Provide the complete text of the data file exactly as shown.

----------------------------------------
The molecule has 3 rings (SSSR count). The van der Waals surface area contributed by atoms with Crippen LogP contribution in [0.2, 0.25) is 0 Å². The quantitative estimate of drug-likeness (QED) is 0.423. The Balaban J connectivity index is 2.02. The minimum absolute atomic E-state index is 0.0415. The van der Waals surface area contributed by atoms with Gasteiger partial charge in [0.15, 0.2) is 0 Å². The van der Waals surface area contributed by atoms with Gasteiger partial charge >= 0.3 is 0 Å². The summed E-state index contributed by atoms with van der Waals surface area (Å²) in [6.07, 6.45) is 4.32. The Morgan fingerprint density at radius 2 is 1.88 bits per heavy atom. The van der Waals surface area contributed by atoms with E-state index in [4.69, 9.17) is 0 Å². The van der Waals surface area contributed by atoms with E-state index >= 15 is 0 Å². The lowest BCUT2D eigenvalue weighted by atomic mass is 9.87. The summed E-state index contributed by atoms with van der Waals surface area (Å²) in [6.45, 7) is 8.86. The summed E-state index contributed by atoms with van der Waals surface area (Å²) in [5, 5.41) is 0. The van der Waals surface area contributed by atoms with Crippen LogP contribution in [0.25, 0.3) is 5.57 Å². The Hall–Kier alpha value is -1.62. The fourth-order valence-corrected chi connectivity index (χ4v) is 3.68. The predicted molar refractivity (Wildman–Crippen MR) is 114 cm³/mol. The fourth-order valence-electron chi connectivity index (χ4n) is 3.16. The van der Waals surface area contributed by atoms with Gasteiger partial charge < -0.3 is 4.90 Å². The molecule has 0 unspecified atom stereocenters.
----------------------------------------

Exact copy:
The molecule has 3 rings (SSSR count). The van der Waals surface area contributed by atoms with Crippen LogP contribution in [0.2, 0.25) is 0 Å². The quantitative estimate of drug-likeness (QED) is 0.423. The Balaban J connectivity index is 2.02. The minimum absolute atomic E-state index is 0.0415. The van der Waals surface area contributed by atoms with Gasteiger partial charge in [0.15, 0.2) is 0 Å². The van der Waals surface area contributed by atoms with Gasteiger partial charge >= 0.3 is 0 Å². The summed E-state index contributed by atoms with van der Waals surface area (Å²) in [6.07, 6.45) is 4.32. The Morgan fingerprint density at radius 2 is 1.88 bits per heavy atom. The van der Waals surface area contributed by atoms with E-state index in [4.69, 9.17) is 0 Å². The van der Waals surface area contributed by atoms with E-state index >= 15 is 0 Å². The lowest BCUT2D eigenvalue weighted by atomic mass is 9.87. The summed E-state index contributed by atoms with van der Waals surface area (Å²) in [6.45, 7) is 8.86. The summed E-state index contributed by atoms with van der Waals surface area (Å²) in [5, 5.41) is 0. The van der Waals surface area contributed by atoms with Crippen LogP contribution in [0.25, 0.3) is 5.57 Å². The Hall–Kier alpha value is -1.62. The fourth-order valence-corrected chi connectivity index (χ4v) is 3.68. The predicted molar refractivity (Wildman–Crippen MR) is 114 cm³/mol. The fourth-order valence-electron chi connectivity index (χ4n) is 3.16. The van der Waals surface area contributed by atoms with Gasteiger partial charge < -0.3 is 4.90 Å². The molecule has 0 unspecified atom stereocenters.